The first allegation, White said, came from a police dispatcher, who told her supervisor in July 2014 that King made her uncomfortable by staring at her chest. White said the city’s human resources department launched an investigation and learned more details about the alleged harassment, and King denied the allegations. She said Curtis then told King to stop the reported inappropriate behavior.

A second report about King came from a September 2015 survey of city employees. One employee had reported that King “has boundary issues with touching female employees,” according to White and the city’s response, and a subsequent survey of police dispatchers came back with a similar complaint about King touching a dispatcher inappropriately.

“Ask him to stop any touching,” Gary Bushman, then the city’s human resources manager, wrote to Curtis in an email obtained by The Tribune through a public records request.

Bushman also recommended that Curtis have King retake the city’s online sexual harassment training within 30 days. Documents show that Curtis forwarded the email to King a week later.

The survey results included a remark from the dispatch employee.

“If it was another officer I wouldn’t have a problem, but because it’s the Chief of Police I don’t want to make waves,” she wrote. “Just seeing his unwillingness to listen to other people when implementing the beat plan and seeing his refusal to listen to other people’s suggestions, makes me feel like there would be retaliation if I reported him.

“I have heard the way he has acted with other employees being disciplined, and though sexual harassment is not my fault, I don’t want to deal with possible repercussions.”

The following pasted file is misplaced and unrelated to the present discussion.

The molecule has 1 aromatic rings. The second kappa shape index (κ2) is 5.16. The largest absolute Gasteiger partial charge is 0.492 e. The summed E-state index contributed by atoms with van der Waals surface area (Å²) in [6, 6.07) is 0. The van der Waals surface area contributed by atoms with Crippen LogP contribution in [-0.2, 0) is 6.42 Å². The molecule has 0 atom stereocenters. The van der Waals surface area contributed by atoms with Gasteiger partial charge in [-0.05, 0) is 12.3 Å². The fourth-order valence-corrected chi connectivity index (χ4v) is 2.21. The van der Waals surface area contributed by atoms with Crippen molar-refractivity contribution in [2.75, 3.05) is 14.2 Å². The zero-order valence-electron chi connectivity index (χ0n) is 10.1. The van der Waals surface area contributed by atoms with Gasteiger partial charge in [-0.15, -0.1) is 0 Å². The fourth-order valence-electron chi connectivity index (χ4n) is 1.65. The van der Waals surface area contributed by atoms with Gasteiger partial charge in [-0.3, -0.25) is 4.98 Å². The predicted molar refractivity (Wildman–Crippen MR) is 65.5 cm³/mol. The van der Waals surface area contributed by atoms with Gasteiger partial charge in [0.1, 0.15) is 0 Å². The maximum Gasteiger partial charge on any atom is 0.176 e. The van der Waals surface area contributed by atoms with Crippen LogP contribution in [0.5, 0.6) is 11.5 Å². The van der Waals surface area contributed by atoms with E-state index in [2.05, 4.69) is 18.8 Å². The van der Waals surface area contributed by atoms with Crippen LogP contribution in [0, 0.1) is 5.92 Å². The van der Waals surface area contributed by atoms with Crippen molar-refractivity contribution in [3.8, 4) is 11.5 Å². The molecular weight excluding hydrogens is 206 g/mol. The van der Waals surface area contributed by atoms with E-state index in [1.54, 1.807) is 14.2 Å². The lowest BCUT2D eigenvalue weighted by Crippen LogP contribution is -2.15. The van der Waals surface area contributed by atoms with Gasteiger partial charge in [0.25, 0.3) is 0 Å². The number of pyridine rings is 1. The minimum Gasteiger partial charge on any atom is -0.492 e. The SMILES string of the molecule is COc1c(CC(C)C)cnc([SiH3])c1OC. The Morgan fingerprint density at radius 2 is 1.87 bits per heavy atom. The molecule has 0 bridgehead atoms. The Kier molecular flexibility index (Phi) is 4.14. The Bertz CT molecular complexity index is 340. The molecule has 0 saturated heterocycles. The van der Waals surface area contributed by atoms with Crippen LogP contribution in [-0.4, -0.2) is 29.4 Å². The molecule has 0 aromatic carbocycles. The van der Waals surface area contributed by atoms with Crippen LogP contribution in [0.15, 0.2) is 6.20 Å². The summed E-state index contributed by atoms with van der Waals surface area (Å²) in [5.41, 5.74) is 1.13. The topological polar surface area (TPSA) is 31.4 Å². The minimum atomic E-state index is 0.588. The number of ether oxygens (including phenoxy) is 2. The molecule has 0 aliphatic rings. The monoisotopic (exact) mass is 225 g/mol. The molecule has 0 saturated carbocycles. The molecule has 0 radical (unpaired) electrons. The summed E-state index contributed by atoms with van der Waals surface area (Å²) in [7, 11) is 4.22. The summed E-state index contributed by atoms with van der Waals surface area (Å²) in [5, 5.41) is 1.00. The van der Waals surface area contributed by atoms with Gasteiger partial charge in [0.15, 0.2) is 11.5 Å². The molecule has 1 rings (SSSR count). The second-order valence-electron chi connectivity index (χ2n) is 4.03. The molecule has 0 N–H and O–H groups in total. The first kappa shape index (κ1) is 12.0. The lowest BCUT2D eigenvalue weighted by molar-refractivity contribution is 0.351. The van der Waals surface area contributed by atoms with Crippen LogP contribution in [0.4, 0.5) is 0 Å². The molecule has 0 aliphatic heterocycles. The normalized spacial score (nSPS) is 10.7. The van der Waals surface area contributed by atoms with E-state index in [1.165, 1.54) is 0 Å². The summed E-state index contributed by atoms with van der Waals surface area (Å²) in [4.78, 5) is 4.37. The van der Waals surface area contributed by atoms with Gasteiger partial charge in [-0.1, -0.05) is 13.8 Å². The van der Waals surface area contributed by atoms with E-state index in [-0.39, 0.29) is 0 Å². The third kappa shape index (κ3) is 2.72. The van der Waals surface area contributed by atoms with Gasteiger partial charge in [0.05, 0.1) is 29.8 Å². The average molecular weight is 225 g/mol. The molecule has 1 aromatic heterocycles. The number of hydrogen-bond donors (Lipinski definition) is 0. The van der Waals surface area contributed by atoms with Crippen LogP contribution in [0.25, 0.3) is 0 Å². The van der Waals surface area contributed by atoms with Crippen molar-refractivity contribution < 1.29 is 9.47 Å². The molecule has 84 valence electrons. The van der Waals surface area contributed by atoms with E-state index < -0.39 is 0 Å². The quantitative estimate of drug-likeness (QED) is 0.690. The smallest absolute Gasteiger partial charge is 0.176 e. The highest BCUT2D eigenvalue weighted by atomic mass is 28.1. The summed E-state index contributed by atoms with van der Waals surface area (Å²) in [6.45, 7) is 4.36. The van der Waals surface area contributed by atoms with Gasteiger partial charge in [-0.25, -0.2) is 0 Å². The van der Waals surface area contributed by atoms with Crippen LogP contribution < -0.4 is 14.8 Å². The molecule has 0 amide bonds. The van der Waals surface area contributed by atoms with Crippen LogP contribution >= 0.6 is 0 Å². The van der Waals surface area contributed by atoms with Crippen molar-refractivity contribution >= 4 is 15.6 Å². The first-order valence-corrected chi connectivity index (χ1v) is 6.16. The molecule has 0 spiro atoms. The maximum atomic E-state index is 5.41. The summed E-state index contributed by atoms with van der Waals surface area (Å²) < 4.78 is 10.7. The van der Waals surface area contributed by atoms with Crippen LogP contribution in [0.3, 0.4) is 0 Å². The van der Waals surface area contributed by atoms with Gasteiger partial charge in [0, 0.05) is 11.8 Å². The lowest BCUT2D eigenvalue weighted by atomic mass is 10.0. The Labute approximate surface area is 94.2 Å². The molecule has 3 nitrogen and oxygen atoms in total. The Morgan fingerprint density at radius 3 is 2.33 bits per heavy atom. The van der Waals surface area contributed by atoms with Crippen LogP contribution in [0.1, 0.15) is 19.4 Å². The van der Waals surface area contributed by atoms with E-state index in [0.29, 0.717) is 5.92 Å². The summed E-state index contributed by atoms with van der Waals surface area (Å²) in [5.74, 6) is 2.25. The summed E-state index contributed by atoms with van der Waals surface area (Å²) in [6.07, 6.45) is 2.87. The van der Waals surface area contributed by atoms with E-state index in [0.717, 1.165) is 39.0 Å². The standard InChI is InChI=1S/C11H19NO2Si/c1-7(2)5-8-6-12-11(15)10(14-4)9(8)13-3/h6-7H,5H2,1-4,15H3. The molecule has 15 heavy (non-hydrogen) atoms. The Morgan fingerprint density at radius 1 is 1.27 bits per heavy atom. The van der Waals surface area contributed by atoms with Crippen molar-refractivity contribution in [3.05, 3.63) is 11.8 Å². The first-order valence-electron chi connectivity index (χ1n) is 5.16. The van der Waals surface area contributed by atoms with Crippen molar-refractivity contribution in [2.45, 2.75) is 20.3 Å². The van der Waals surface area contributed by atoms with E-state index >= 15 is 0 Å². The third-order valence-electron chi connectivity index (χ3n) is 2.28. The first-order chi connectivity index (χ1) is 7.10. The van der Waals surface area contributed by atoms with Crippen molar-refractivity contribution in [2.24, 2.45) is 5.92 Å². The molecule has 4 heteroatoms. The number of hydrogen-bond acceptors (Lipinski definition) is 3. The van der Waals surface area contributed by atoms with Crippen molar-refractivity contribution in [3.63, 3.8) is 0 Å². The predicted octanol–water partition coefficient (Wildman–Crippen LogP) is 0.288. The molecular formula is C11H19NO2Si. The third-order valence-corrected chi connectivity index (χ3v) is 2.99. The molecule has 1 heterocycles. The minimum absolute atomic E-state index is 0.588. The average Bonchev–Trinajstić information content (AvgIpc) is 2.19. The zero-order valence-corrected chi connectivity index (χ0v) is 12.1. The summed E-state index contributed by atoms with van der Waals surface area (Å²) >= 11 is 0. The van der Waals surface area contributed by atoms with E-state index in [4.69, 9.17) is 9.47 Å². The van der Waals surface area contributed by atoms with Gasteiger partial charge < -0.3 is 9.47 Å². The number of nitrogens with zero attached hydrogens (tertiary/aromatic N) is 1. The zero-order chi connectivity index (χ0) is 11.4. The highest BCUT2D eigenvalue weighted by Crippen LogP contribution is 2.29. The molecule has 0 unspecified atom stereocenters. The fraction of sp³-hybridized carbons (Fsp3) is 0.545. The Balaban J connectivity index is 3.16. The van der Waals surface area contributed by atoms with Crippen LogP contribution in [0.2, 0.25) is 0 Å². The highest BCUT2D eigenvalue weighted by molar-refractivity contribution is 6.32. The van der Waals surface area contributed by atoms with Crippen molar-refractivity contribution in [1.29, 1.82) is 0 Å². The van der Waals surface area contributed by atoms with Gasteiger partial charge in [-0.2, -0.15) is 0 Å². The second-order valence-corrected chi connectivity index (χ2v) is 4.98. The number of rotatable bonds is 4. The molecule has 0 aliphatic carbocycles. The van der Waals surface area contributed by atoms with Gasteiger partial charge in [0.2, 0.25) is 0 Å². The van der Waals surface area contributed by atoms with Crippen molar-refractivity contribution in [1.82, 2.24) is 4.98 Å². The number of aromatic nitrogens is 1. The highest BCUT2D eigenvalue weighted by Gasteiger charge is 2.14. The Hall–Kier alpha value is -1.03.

White said the steps Curtis took to require King to take sexual harassment training, while “reaffirming that physical contact with employees was prohibited,” were the correct steps for the mayor to take, considering the circumstances.

“You have to balance the disciplinary action with the type of conduct that was involved,” she added. “The city felt that the disciplinary action they were taking was appropriate.”

The third report of misconduct, White said, was from the department volunteer who came forward in February 2017 to say King had sexually assaulted her. Curtis relayed the report to the appropriate authorities, White said, and ultimately asked King to resign as an investigation took place. Charges were never filed.

White said remaining complaints in the lawsuit weren’t brought to the city’s attention until after King resigned. When those allegations came forward, she said, the city reported them to the Utah County Sheriff’s Office for investigation.

Curtis laid out a similar timeline of the three misconduct reports — after initially saying he only recalled two of them — in an interview with The Tribune last month. A Curtis spokeswoman did not respond to a request for comment Thursday.

King has not yet filed a response to the lawsuit. But Loren Weiss, an attorney for the law firm Ray Quinney & Nebeker, said he expected to soon be retained by the former chief, who is now living in Maryland, where he had lived before Provo.

Weiss said that King told him he “unequivocally denies” all allegations in the lawsuit, and that he will “successfully defend himself.”

The city “thoroughly and thoughtfully investigated” the allegations against King, its attorney said, and the investigations resulted in recommendations on how to improve the city’s program for addressing such harassment and discrimination complaints.

“This is entirely inconsistent with the culture of fear and retaliation the plaintiffs try to present,” White said.

White was asked Thursday whether the city should have taken the complaints about its chief more seriously — and doled out a harsher reprimand after the first two.

“As we stand here today and look back, of course they could’ve — we all could do things differently,” the attorney said. “But the issue is not what could have been done; the issue is, was what the city did reasonable, based on [King’s] history, the types of allegations made?”

Tribune reporter Pamela Manson contributed to this story.